After any sort of head injury, it’s best to take care of it right away. If you’re still able to move on your own, take things slowly and move carefully. Don’t be afraid to ask for help and see a doctor as soon as you can, even if you don’t think you’ve had a major injury.
Go to Doctor
Damage to the brain can be unpredictable. Symptoms may not show up right away and you may experience dizziness, confusion or loss of consciousness. That is why it’s important to visit a doctor, even if you think you only have a minor injury. According to Weill Cornell Medicine, certain people can also be prone to concussions. A doctor can recommend treatment based on your own and your family’s medical history.
Get Someone to Drive You
Make sure you have someone to drive you to and from the doctor. If you have a concussion, you will need to avoid driving for at least 24 hours. If your injury is severe enough, the doctor may even require you to have a chaperone until you recover. This can be a family member or close friend, anyone who will notice problems or changes in your behavior. Ask your doctor plenty of questions about recovery and what symptoms you should keep an eye out for.
Look for Symptoms of a Brain Injury
Whenever you have a head injury, it’s important to keep an eye on how you’re feeling. According to Bruscato Law, losing consciousness can be a major sign of a brain injury.
Other symptoms may include:
- Pain and sound or light sensitivity
- Nausea or vomiting
- Trouble speaking
- Difficulty falling asleep or oversleeping
- Fainting for a few seconds, but under a few minutes
- No fainting, but feeling confused or dazed
- Feeling dizzy or unbalanced
- Trouble concentrating or remembering
- Emotional instability, depression or anxiety
- Changes in taste or smell
- Vision problems
These all can result from even mild brain trauma. With more serious injuries, severe symptoms can appear, like numbness, slurred speech, dilated pupils, seizures, drainage from the nose or ears, prolonged loss of consciousness, or extensive loss of coordination. If you or someone you know experiences any of these symptoms, find medical treatment immediately. Children may also exhibit brain injuries in different ways than adults, so keep an eye out for any changes in behavior. If symptoms are left without treatment, it can lead to more injuries and serious complications.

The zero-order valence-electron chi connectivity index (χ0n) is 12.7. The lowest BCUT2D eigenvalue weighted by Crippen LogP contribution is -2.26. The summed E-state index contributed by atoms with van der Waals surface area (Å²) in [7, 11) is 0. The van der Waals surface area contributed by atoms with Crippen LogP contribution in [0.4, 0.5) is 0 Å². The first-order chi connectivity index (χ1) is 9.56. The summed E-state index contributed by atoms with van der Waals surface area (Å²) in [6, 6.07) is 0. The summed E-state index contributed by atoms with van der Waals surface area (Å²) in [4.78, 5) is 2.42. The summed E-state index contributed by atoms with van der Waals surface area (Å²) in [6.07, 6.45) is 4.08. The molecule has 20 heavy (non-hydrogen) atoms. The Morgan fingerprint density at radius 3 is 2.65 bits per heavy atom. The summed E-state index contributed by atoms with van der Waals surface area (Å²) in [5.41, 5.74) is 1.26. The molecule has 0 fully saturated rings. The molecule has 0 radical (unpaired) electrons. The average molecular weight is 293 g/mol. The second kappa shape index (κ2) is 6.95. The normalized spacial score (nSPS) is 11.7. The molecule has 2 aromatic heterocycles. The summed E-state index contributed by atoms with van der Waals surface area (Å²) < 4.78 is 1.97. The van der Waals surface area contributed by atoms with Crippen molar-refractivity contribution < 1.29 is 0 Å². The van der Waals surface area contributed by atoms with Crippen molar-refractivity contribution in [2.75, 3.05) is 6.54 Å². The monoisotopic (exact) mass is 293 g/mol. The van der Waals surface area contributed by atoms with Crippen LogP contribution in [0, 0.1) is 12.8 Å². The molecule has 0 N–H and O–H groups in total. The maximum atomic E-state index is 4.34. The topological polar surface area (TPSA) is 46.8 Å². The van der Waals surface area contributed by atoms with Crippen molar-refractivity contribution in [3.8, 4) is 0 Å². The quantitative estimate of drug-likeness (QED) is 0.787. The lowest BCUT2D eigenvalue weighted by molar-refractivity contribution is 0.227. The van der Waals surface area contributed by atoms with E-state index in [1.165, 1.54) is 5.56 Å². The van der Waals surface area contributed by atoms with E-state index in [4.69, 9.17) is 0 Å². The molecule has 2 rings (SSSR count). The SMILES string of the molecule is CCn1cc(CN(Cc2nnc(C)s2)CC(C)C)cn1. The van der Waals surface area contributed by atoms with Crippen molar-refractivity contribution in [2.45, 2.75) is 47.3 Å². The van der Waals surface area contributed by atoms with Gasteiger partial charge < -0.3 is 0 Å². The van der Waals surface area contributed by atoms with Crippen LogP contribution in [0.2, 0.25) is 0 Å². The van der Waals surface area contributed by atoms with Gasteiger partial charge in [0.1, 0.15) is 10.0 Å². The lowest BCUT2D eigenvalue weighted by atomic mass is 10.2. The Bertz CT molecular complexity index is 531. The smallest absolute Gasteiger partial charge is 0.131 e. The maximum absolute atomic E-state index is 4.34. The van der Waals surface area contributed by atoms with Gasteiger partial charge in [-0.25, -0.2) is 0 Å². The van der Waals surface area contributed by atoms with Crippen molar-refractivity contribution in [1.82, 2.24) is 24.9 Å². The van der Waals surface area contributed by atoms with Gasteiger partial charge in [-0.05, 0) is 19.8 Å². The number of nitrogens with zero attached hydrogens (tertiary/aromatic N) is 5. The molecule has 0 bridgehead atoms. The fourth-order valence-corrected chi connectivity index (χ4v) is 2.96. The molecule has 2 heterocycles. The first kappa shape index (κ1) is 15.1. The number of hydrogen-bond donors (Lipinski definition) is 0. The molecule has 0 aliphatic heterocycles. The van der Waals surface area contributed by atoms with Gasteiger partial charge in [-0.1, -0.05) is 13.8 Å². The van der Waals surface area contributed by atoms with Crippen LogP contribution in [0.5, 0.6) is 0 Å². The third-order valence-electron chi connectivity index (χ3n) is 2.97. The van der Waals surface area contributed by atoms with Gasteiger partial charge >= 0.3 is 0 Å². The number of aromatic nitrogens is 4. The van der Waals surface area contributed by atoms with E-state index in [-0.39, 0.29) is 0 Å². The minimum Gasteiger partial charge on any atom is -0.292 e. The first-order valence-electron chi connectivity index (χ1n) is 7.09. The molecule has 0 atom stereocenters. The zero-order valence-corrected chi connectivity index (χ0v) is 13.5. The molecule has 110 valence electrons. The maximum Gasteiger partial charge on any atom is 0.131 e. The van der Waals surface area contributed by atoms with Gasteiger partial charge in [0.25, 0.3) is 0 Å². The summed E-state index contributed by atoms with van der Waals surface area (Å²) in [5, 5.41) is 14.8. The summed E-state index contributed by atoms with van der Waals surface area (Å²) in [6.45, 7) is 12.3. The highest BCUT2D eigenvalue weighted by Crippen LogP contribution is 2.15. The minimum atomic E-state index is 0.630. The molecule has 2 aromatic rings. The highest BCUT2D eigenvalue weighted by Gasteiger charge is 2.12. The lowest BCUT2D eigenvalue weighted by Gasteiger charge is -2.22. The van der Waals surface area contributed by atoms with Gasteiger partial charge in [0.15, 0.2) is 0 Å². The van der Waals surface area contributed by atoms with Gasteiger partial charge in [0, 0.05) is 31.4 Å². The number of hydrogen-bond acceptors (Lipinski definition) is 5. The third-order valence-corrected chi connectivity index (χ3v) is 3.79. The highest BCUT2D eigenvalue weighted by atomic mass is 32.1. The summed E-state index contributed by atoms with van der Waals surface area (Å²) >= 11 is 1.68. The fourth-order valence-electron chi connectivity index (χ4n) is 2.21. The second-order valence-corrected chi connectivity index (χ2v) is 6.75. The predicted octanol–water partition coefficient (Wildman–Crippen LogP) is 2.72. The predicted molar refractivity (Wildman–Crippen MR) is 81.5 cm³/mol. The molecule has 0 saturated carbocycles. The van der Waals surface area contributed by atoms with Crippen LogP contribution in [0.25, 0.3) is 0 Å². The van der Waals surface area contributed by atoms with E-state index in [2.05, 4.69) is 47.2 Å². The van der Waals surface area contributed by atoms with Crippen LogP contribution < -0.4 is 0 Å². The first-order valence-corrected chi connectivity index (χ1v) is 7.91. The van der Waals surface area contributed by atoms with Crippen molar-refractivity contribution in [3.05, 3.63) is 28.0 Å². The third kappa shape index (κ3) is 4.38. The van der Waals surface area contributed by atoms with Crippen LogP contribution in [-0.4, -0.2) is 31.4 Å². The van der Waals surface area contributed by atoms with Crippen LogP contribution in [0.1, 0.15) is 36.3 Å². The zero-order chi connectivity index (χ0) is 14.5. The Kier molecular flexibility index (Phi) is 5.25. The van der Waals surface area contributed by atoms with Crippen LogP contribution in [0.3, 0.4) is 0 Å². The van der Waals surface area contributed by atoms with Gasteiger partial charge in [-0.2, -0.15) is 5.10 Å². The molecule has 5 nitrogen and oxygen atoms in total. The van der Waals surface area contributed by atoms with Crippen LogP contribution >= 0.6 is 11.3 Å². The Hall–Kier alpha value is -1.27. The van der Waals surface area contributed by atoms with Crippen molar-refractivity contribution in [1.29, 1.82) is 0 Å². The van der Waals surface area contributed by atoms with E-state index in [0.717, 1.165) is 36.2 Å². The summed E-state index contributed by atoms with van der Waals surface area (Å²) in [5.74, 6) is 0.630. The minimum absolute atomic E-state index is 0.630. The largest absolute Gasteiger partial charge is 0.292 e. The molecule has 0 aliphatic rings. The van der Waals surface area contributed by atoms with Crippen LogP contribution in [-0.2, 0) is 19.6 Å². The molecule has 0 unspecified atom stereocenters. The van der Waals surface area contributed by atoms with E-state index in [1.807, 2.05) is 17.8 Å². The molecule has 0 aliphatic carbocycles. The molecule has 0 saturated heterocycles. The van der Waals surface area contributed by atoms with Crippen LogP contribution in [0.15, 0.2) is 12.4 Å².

Give Yourself Some Time to Rest
Once a person with an injury has seen a doctor, it’s usually best to allow them to rest. Unlike the old wives’ tale, sleeping with a concussion will not make you fall into a coma. However, it is important to make sure that the injury isn’t causing any further symptoms, like dilated pupils or difficulty waking. Unless you need further treatment, a doctor will usually recommend that you rest. When resting at home, be careful about taking pain medication. In the weeks following your injury, make sure that you don’t take too much of it. According to Boulder Medical Center, taking too many doses of over-the-counter painkillers can worsen headaches over time.
Avoid Physical Activity
Any physical activity runs the change of a person getting another injury. Besides the chance of additional injuries, generally increasing your heart rate runs risks. Get as much rest as possible to help ensure a smooth and full recovery.
According to the Brain Injury Alliance of Nebraska, certain mental activities can aggravate a head injury. Being on a computer, reading, writing, being on your phone, watching tv and playing video games can all create strain. If you do try out these activities, pay attention to how you feel. If at any time your symptoms flare up or return, take a break and rest. Your doctor may also recommend you avoid certain substances like caffeine or alcohol.
The best way to help you be safe after a head injury is to pay attention to what your body tells you. If you feel like you’re getting worse, it’s probably your body telling you what you need to know. Because the brain is so essential, untreated injuries can result in serious consequences. Whether you’ve taken a fall, been in a collision, or had another accident, find treatment as soon as possible.
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